Every time I consider voting for David Cameron, he makes a pronouncement on education and I wince. One of his recent ones was that the teaching force should consist of graduates with no less than a 2.2 degree.
The finest teacher who taught me at secondary school had no degree at all. My wife struggled with maths and the struggle stood her in good stead when she became a teacher, because she understood why children encountered difficulties with the subject. Through her patient explanations, one of her pupils who also hated maths eventually became an accountant. And I know a teaching assistant, who achieves excellent results with the children, without a single GCSE.
So making sure every entrant into teaching has a top-quality degree is a bit of a daft idea. But then, what initial criteria should you use when trying to decide who is suitable for teacher training, and who definitely isn't? Frankly, I think much of it must come from the initial interview.
Some years ago, a London university invited me to be a member of the panel interviewing prospective candidates, but after half a dozen sessions I couldn't stand it any more. Why? Because the panel, consisting mainly of crusty academics or wacky lecturers who hadn't kept up with what was going on in classrooms for centuries, seemed to have no idea what it was looking for.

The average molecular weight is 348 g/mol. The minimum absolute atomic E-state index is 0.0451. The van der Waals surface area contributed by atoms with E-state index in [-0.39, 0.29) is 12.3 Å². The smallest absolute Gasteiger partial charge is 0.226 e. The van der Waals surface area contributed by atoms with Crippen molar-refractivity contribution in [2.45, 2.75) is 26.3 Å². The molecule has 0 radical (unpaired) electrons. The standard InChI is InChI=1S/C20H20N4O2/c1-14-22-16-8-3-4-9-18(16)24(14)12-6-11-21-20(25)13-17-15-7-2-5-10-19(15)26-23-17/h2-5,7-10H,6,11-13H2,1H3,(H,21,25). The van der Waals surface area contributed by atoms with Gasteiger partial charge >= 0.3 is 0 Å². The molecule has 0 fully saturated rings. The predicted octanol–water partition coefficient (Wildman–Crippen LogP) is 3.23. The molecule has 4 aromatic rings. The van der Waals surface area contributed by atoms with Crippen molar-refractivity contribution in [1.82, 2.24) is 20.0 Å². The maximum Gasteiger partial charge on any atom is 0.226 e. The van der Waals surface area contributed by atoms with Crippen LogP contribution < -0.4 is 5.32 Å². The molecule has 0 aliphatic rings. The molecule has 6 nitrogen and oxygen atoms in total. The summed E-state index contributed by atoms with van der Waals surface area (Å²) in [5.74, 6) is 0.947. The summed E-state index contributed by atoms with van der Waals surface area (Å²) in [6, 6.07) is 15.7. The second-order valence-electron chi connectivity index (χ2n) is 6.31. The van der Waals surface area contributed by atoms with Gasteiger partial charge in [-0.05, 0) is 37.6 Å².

Even now, I maintain there is something special about a person who is going to become a really effective teacher. There's an immediate charisma, a sense of humour, a burning enthusiasm but a certain humility, a passion for learning, a love of being with young people. When I'm considering a candidate for a teaching position at my school, I usually know within 10 minutes whether I'm going to be interested.
We take many students from a local university at our school, and I remember one particular group of B.Ed students who arrived for their first teaching practice. They were bright, alert, asked lots of relevant questions, and I sat talking to them for far too long. I felt they would all be successful, but one stood out. She'd become disenchanted in another profession and felt that primary education might be her forte instead - and there was something about her that made me feel we might have found a gem. After a blindingly successful practice, I told her I'd be phoning her in three years' time to offer her a job. She's been with me ever since and is one of the best teachers I've worked with.
But although we've had many first-class students, we've also had our share of those who should never have been offered college places. The poor lady who was terrified of talking to a class; the boring young man with no humour whatsoever and who was only doing the course because he couldn't think of anything else to do; the woman who burst into tears every time the class teacher asked to see her planning; the student who kept turning up at 9.10am because she had difficulty getting out of bed; and the slightly unsavoury character who, when he found out I was a film buff, offered me rip-off DVDs of recent movies.
Ultimately, though, you can't make a blanket rule and expect it to work all the time. As a young teaching deputy head, I remember being given a very timid student who was thinking of giving up and doing something else. Then I found out she'd had a dreadful previous experience at a chaotic school and once I'd bolstered her confidence she had a stunning practice and ultimately became a highly successful headteacher.
Which proves it's all about far more than a few paper qualifications.
Mike Kent is headteacher at Comber Grove Primary, Camberwell, south London. Email: firstname.lastname@example.org.